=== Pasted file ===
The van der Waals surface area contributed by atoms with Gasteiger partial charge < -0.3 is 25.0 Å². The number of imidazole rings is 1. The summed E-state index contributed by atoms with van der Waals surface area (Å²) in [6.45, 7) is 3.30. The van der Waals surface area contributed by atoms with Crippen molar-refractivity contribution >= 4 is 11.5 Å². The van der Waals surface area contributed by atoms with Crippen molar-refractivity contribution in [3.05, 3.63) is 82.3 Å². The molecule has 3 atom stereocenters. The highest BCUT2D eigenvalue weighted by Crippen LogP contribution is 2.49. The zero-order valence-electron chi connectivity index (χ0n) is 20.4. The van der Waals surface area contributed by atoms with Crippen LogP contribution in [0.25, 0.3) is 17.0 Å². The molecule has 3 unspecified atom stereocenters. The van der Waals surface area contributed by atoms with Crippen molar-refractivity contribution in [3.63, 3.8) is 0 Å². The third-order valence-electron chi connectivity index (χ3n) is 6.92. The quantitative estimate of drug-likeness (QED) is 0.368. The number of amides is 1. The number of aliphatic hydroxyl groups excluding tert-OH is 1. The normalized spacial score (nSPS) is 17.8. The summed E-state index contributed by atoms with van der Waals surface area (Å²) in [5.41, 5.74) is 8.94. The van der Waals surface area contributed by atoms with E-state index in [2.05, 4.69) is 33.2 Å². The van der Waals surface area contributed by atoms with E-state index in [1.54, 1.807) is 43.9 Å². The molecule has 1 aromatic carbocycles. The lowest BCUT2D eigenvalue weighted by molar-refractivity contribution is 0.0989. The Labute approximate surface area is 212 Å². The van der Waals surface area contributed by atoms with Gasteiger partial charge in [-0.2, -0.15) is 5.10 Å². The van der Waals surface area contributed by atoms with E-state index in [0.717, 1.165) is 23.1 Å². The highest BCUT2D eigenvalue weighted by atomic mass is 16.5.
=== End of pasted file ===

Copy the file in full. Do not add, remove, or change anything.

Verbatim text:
The van der Waals surface area contributed by atoms with Gasteiger partial charge < -0.3 is 25.0 Å². The number of imidazole rings is 1. The summed E-state index contributed by atoms with van der Waals surface area (Å²) in [6.45, 7) is 3.30. The van der Waals surface area contributed by atoms with Crippen molar-refractivity contribution >= 4 is 11.5 Å². The van der Waals surface area contributed by atoms with Crippen molar-refractivity contribution in [3.05, 3.63) is 82.3 Å². The molecule has 3 atom stereocenters. The highest BCUT2D eigenvalue weighted by Crippen LogP contribution is 2.49. The zero-order valence-electron chi connectivity index (χ0n) is 20.4. The van der Waals surface area contributed by atoms with Crippen LogP contribution in [0.25, 0.3) is 17.0 Å². The molecule has 3 unspecified atom stereocenters. The van der Waals surface area contributed by atoms with Crippen molar-refractivity contribution in [3.63, 3.8) is 0 Å². The third-order valence-electron chi connectivity index (χ3n) is 6.92. The quantitative estimate of drug-likeness (QED) is 0.368. The number of amides is 1. The number of aliphatic hydroxyl groups excluding tert-OH is 1. The normalized spacial score (nSPS) is 17.8. The summed E-state index contributed by atoms with van der Waals surface area (Å²) in [5.41, 5.74) is 8.94. The van der Waals surface area contributed by atoms with E-state index in [2.05, 4.69) is 33.2 Å². The van der Waals surface area contributed by atoms with E-state index in [1.54, 1.807) is 43.9 Å². The molecule has 1 aromatic carbocycles. The lowest BCUT2D eigenvalue weighted by molar-refractivity contribution is 0.0989. The Labute approximate surface area is 212 Å². The van der Waals surface area contributed by atoms with Gasteiger partial charge in [-0.2, -0.15) is 5.10 Å². The van der Waals surface area contributed by atoms with E-state index in [0.717, 1.165) is 23.1 Å². The highest BCUT2D eigenvalue weighted by atomic mass is 16.5.